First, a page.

Border Crisis

Border Crisis

Coverage of the border crossings of undocumented immigrants into the U.S.

LA Mayor Working to Find Refuge for Central American Migrants

Mayor Eric Garcetti said the U.S. Department of Health and Human Services asked the city to help coordinate assistance for the children

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    NEWSLETTERS

    Los Angeles Mayor Eric Garcetti said he believes the city can help find ways of providing shelter for some of the unaccompanied children who have crossed into the U.S. from Mexico border to escape violence in Central America. (Published Wednesday, Jul 16, 2014)

    Mayor Eric Garcetti said Tuesday he believes the city can help find ways of providing shelter for some of the immigrant children who have poured across the U.S.-Mexico border to escape violence in Central America.

    The mayor said the city was contacted by the U.S. Department of Health and Human Services about possibly working with nonprofit groups to help find housing and legal representation for immigrant children.

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    "They (nonprofits) have a lot of experience with that, of helping reunify families and being able to -- with private donations -- be able to house children," the mayor said.

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    Among the more than 4,000 people who were sworn in as naturalized American citizens on Friday were several who told NBC4 they can identify with the immigrants caught up in the border crisis. Ted Chen reports for the NBC4 News at 5 p.m. on Friday, July 11, 2014. (Published Friday, Jul 11, 2014)

    Garcetti first discussed the issue at a morning forum hosted by Politico magazine, telling the crowd that the children are alone, and as Americans, we should "get them someplace safe and secure."

    Asked later about possible city involvement in finding shelter for the immigrant children, he said, "As a father, the most important thing for me is first to reunite them with their parents."

    But the mayor said the city could simply help the federal government connect with nonprofit groups that can provide services for the children while they await some resolution to their immigration cases.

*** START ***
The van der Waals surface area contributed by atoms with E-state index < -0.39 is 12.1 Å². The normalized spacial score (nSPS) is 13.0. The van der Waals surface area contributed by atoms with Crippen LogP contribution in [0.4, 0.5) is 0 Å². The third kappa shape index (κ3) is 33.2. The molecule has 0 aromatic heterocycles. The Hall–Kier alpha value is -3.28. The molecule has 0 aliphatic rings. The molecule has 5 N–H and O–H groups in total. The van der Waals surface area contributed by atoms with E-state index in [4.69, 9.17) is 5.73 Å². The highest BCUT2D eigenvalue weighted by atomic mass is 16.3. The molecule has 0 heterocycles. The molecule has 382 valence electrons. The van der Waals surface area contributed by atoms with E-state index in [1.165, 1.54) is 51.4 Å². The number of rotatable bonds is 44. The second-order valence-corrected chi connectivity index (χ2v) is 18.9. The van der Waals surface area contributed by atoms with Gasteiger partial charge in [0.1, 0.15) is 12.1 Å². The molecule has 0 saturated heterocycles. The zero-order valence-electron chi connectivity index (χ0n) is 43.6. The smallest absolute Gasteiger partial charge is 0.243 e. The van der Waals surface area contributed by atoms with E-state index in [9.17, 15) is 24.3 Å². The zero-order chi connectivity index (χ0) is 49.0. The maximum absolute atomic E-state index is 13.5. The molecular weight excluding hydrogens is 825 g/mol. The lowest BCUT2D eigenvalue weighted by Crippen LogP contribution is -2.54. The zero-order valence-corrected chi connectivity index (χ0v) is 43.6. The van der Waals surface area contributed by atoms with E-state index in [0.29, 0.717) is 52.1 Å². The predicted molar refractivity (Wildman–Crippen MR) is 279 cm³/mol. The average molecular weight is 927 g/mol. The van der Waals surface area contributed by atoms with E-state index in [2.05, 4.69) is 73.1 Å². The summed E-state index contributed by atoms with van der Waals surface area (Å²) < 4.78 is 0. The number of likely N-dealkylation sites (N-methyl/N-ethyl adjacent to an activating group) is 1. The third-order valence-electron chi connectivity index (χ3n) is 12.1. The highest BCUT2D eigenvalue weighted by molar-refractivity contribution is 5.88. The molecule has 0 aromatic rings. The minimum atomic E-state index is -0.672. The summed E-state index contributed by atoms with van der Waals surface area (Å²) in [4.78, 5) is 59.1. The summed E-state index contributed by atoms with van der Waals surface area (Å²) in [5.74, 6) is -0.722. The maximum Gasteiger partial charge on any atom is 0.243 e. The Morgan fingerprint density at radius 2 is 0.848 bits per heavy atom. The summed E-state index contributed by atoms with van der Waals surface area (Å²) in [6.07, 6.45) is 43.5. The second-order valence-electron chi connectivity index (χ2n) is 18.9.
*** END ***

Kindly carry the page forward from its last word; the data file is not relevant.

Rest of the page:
"Here in Los Angeles ... hopefully these kids can be less isolated and we can deal with the humanitarian aspects before we deal with their legal cases," he said, noting that some of the children likely have family in the Los Angeles area.

    Finding homes for the flood of Central American immigrants who have illegally crossed the border has become a heated national debate.

    It reached a boiling point in recent weeks in Murrieta in Riverside County, where residents protested the arrival of buses carrying immigrants to a Border Patrol station.

    The vitriolic protest, featuring residents waving signs and flags, prompted the buses to re-route to San Ysidro near the border in San Diego County, where the immigrants were processed before being released to other facilities.

    The city of Bell also has plans to open a temporary shelter to house some of the Central American children. 

    "Government agencies have put out that they need more resources," Bell Mayor Nestor Valencia said. "The Bell Shelter, which is owned and operated by the Salvation Army, has extended their hand to the government, to the children. And I support it."

    Valencia said that when the shelter is ready, it will be able to accommodate 150 migrants. 

    "I think that these two mayors that have opened their arms to these children and have made it public are an incredible start," League of United Latin American Citizens activist Kathz Jurado said. 

    Earlier this month, Garcetti announced the Los Angeles Police Department would stop detaining undocumented immigrants past their jail times for the federal government, saying the change would help build community trust and allow the LAPD to focus on issues such as gang violence and drugs. 

    About 52,000 unaccompanied children have been captured at the U.S. border this year, nearly twice the number last year, according to the Department of Homeland Security.

    Beverly White contributed to this report.

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